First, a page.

• Emily Herfoss (R) and Peta Mullens of Roxsolt Attaquer at the 2020 Women's Tour Down Under (Mason Hender/Roxsolt Attaquer)Source: Mason Hender/Roxsolt Attaquer
Roxsolt-Attaquer is a team that does things differently, from upsetting the larger teams on the results sheet to upending the normal team structure within the sport.
Jamie Finch-Penninger

19 Jan 2020 - 9:26 AM  UPDATED 19 Jan 2020 - 9:34 AM

The officious figure of a sports director issuing instructions to a rider, athletes bundled into vans at the end of races where they’ve had little say in the process or much other than how they’ll pedal their bike between the start and finish. Those are the traditional operating procedures of cycling.

But Roxsolt-Attaquer is challenging those ingrained methods with a more democratic and rider-focused model.

Founder, part-owner and main sponsor of the team through his information and cyber security business, Roxsolt, Kelvin Rundle is the man behind the women’s team, now in its seventh year of existence.

The team used to be a haven for professional riders from overseas teams who didn’t have any support roadside when they came to race here. For many seasons now, they’ve been a year-round team, with an international schedule alongside their racing in Australia.

Rundle talked to Cycling Central about the process of Rosxolt-Attaquer becoming a unique team model within cycling.

“I was talking with Peta Mullens back in August 2018 about… well about a lot of things, but mostly about what she wanted to do next season,” said Rundle. “She’d just bought Moroni Cycles (with husband Jarrod) and she wanted to bring more young riders into the squad and adopt more of a mentor role.”

“For me, personally, I’ve ticked all the boxes. I’ve been to Europe twice, had Oceania champions, national champions, winning Bay Crits, all sorts of race. Now, it’s not about me, it’s all about the riders.”

The most high-profile rider to headline the project was Mullens, herself a business owner with her husband Jarrod Moroni and now part-owner within Roxsolt. Mullens has been a gun rider for hire in the past, with her mix of road, mountain bike and cyclocross seeing her wear the colours of dozens of teams and sponsors.

“Previously, I’ve been on many different teams and I’ve enjoyed my times with riders but I also enjoyed the process of being a privateer,” said Mullens. “With the influence of Kelvin, we sat down and had a discussion about having a team that was very rider run.

“We poll the team in regards to race selection, teammate selection, that kind of stuff. This year, Justine Barrow and I have stepped up alongside him as directors to influence the decisions and make it even more rider-based.”

Justine Barrow - The one rider who matched it with Mitchelton
An early attack illuminated the action during the elite womens road race, with two-time national champion Amanda Spratt and WorldTour teammate Grace Brown showing their strength to fly clear of the peloton.

The modern elements of social communication make garnering this rider input easier, and putting the decisions into the riders’ hands sees other benefits from Mullen’s perspective.

“Because we’re choosing the races, it easier to get in the mindset that we’re doing the right races for ourselves and we let riders have a very flexible calendar,” said Mullens. “So if they want to race all the NRS, no NRS, just in America, just in Europe, that’s completely up to them. We don’t push anyone to do races that they don’t want to do.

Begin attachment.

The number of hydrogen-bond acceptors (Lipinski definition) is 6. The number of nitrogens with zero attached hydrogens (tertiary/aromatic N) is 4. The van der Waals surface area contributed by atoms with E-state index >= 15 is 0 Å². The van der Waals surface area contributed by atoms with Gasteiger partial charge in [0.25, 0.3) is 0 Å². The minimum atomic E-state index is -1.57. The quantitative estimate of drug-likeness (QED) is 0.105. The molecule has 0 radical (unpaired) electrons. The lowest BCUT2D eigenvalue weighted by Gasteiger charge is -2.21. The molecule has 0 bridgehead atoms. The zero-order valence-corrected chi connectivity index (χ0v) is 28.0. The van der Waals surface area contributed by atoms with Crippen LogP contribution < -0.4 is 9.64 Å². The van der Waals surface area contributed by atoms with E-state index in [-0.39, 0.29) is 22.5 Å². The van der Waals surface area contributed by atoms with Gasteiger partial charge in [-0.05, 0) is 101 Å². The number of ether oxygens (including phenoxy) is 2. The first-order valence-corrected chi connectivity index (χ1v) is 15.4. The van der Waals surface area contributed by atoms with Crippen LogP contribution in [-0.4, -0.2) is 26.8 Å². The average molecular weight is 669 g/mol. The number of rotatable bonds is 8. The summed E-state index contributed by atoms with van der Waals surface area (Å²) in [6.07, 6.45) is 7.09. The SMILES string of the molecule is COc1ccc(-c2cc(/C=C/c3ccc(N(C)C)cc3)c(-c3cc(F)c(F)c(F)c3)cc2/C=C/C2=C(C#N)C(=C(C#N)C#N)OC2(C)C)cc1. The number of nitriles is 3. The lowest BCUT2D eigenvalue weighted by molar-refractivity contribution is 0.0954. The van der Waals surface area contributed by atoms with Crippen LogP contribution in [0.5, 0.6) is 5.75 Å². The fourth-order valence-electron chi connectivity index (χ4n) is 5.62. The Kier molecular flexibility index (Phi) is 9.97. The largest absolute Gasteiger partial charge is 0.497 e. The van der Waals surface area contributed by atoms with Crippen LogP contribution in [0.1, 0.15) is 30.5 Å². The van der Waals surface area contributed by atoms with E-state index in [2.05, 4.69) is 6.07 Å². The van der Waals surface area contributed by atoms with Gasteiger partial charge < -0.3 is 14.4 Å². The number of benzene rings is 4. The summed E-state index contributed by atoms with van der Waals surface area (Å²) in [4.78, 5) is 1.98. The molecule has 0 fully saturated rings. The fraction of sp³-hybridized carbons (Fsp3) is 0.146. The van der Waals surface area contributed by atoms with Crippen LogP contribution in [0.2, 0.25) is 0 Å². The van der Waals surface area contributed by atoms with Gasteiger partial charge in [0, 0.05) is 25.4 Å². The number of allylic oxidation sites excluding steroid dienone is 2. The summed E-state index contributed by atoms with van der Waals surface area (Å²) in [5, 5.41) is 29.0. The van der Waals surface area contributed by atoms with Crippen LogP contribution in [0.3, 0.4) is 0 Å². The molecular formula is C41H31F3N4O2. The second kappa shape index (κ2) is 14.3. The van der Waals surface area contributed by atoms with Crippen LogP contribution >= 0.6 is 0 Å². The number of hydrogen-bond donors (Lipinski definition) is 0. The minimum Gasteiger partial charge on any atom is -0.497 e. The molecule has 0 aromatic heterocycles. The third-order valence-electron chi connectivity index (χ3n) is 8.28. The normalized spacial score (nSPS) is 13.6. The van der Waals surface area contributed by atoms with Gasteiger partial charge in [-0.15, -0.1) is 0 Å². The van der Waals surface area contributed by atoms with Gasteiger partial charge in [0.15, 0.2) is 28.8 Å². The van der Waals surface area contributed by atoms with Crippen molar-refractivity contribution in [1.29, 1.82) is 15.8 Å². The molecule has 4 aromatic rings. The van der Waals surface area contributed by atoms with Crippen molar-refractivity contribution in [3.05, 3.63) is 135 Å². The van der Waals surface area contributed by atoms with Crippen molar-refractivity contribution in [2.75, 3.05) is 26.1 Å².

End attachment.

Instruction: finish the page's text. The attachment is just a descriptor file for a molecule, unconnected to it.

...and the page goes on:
“We want to keep happiness watts within the team.”

The rider consultation process hasn’t seen any major problems within the first season of its operation and going into 2020, the only surprises, positive ones.

“I think I’m surprised that people tend to under-commit and then over-deliver in the team,” said Mullens. “It says that they’re really enjoying their time together and the racing that they’re doing. It’s really nice and validates the time and effort that Kelvin, Justine and I put into the team.”

While the team identifies itself as a development squad and contains a number of young riders again in 2020, that hasn’t stopped Rundle and Mullens from dreaming big about the potential race schedule for the next few years.

“We’ve got some crazy ideas for the next few years,” said Rundle. “Maybe not (2020) but Peta has made it clear that she wants to have a go at the spring classics again, and I think we’ve got a good team for those one-day races.

“I’d love to see Roxsolt-Attaquer lining up at the Tour of Flanders.

“I think you’ve got to set those big, scary goals to have something to work towards. The other big one is the Giro Rosa. I think it would be amazing to have an all-Australian team ride the Giro Rosa.”

For Mullens, a rider who has tasted the peak of road racing with Wiggle-Honda and Hagens Berman-Supermint in the past, another chance at the classics will be nice, but better still will be the chance to blood new riders into the prestigious races.

“I’ve done the spring classics before and I’d love for the younger riders to have that opportunity,” Mullens. “We’re really big on ticking off ‘bucket list’ races, we don’t aspire to be a number one UCI team or anything like that, we’re giving the girls an opportunity to race their bike, work their job at home and spend time with family and friends. Combining all of that into a happy lifestyle.”

With ‘happiness watts’ continuing to push the team into the future, Roxsolt-Attaquer’s big ambitions will have to find a way to marry competitiveness with happiness. If results to date are any indication however, it should be a smooth process.